- Utah state was the first in the U.S. to mandate a four-day workweek for most state employees, closing offices on Fridays in an effort to reduce energy costs.
- Not a furlough. Salaries were not cut; nor was the total amount of time employees work... (5 x 8 = 4 x 10)
- The compressed workweek resulted in a 13% reduction in energy use.
- Employees saved as much as $6 million in gasoline costs.
- Fears that working 10-hour days would lead to burnout turned out to be unfounded — workers took fewer sick days and reported exercising more on Fridays.
- 82% of state workers say they want to keep the new schedule.
- Unexpected benefits for people who aren't state employees: Utah's government offices have become accessible to people who in the past had to miss work to get there in time. With the new 4-10 policy, lines at the department of motor vehicles actually got shorter.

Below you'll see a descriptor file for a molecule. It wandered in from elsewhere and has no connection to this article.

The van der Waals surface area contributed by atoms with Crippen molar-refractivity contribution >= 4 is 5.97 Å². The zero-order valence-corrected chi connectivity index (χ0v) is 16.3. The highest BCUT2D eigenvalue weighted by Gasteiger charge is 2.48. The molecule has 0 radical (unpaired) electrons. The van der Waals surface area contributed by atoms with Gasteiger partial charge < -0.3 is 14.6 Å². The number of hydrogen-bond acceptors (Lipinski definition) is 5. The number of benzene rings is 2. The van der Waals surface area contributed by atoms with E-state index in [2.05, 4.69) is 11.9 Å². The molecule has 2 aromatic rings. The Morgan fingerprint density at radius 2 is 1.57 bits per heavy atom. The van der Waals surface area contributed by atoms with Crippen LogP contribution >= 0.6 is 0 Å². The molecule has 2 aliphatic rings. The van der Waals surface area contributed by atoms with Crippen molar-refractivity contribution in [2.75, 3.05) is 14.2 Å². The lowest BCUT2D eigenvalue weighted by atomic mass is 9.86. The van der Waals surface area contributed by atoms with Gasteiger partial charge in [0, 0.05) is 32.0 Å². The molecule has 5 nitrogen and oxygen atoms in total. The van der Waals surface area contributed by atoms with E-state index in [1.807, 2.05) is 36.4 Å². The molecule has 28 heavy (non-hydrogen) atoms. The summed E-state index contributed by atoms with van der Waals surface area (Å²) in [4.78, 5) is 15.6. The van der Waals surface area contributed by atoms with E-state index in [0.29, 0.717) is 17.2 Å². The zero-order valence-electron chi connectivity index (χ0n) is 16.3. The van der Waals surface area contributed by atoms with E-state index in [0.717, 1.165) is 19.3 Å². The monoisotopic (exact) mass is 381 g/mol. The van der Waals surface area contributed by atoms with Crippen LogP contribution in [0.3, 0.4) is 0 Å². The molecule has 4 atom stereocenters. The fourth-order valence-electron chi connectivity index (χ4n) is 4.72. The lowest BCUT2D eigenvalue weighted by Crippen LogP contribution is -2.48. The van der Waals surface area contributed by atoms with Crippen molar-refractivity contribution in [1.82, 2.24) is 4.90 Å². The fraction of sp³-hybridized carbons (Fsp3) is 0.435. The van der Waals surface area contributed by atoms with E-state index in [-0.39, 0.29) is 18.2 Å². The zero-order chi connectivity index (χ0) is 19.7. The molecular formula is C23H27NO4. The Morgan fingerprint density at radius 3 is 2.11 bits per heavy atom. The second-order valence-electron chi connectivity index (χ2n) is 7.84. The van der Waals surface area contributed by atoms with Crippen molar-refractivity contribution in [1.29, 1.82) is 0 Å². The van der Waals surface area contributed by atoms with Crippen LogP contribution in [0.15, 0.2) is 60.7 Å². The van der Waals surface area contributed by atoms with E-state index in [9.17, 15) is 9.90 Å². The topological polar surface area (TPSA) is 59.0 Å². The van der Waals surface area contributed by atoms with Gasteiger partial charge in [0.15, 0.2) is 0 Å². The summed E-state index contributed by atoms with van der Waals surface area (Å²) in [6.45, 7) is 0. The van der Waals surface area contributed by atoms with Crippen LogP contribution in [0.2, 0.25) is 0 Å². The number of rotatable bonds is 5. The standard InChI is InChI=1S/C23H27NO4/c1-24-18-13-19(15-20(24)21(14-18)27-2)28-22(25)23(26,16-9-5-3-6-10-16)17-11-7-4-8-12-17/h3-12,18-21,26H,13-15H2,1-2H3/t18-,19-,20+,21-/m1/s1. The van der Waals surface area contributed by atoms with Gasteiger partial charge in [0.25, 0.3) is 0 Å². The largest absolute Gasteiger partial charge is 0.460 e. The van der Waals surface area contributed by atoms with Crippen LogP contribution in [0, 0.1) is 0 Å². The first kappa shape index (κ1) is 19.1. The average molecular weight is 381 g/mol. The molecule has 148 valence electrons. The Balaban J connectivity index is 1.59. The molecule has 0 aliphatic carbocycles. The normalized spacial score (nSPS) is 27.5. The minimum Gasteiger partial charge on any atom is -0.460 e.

Given Hawaii's oversized government and the underutilized potential of telecommuting for some of Hawaii's private sector (i.e., telecommute for one day per week for a large portion of white collar labor), traffic congestion can be drastically reduced with compressed work week and telecommuting while realizing huge energy savings. Tight budgets and high energy prices (or fossil fuel dependency reductions) lead smart governments to effective solutions.
But that's Utah. In Hawaii real solutions are brushed off. Here most politicians are prepared to sink $5.3 billion on a useless rail system instead.